Yemeni coffee, How we miss it! [Archives:2003/678/Last Page]

October 20 2003

Yasser Mohammed Al-Mayyasi
Coffee was considered of the most famous and popular agricultural products in the Yemeni history. And times came when the economy depended great deal over centuries on this product and its exporting to neighboring countries and to farther countries. It affects the economy and living standard positively as one of the major non-oil exports of this country.
During the 16th and 17th centuries A.D. Yemeni coffee marked its place in the world of coffee and the brand “Mokha Coffee” or Mocca as been termed in some places, was rating as the second best after the Brazilian coffee. The name was a result of Yemeni coffee being associated with the port of al-Makha via which it was used to be exported to countries all over the world.
During the ‘40s and the ‘50s statistics indicated that Yemen’s exports of coffee amounted to 12,000 tons yearly. This amount had retreated to only 7 tons in the ‘70s, which indicated the shifting of agricultural focus from coffee to other products. This decline was a result of a number of political, social and economic factors.
From the social and economic angles it was the migration of many Yemenis between 1960 and 1980 to the GCC and KSA. This has affected the lives of farmers and farming who depended on the money remitted by their sons and relatives who worked abroad and hence coffee plantation was not considered the main source of income, hence leading to deterioration in this industry.
Moreover, due to the same reason the expertise and farming skills in coffee planting was reduced and almost demolished because most of skillful people either migrated from the country or stopped working in this trade, and so the level of production was reduced as a consequence. Political-wise, instability and various crises that took place in the country since the ‘60s and until the mid of th ‘90s had their negative impact on agriculture. Where the state could not advance this field and did not improve the means and mechanisms of farming and marketing of products, an issue that requires close cooperation between the state and civilians to push it forward.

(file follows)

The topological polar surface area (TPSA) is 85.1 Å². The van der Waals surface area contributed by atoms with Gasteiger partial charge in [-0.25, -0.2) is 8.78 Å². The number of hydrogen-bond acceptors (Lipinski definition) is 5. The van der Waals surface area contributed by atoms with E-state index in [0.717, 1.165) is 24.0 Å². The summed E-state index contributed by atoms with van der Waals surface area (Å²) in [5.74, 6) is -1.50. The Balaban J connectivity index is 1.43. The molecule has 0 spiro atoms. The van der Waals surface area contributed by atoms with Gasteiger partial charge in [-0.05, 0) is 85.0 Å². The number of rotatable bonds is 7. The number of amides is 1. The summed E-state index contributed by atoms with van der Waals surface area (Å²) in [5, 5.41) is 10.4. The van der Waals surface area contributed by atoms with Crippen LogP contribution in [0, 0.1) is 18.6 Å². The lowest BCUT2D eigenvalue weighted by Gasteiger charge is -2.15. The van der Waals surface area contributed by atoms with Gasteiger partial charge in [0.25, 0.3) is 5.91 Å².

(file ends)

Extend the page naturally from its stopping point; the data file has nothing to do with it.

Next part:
Coffee is grown in mountainous fields which range between 800 to 1800 meters above sea level and requires continuous irrigation for its growth.
There are various obstacles and difficulties in coffee plantation, one of the main of such difficulties is the illiterate and old fashioned farmers who work on this. Because they refuse or are ignorant about the latest and modern mechanisms of agriculture, and this is a drawback in their work. It is also due to the lack of expertise and skills, especially among young farmers because they could not inherit these skills from their fathers who migrated or discarded the trade. Moreover, pests and deadly epidemic diseases affecting coffee growing that need to be fought through chemicals and fertilizers have caused a great damage to this industry. All this is leading to the fact that brining back the old glory of Yemeni Cafe becomes a very difficult thing today and requires a lot of will, dedication and hard work.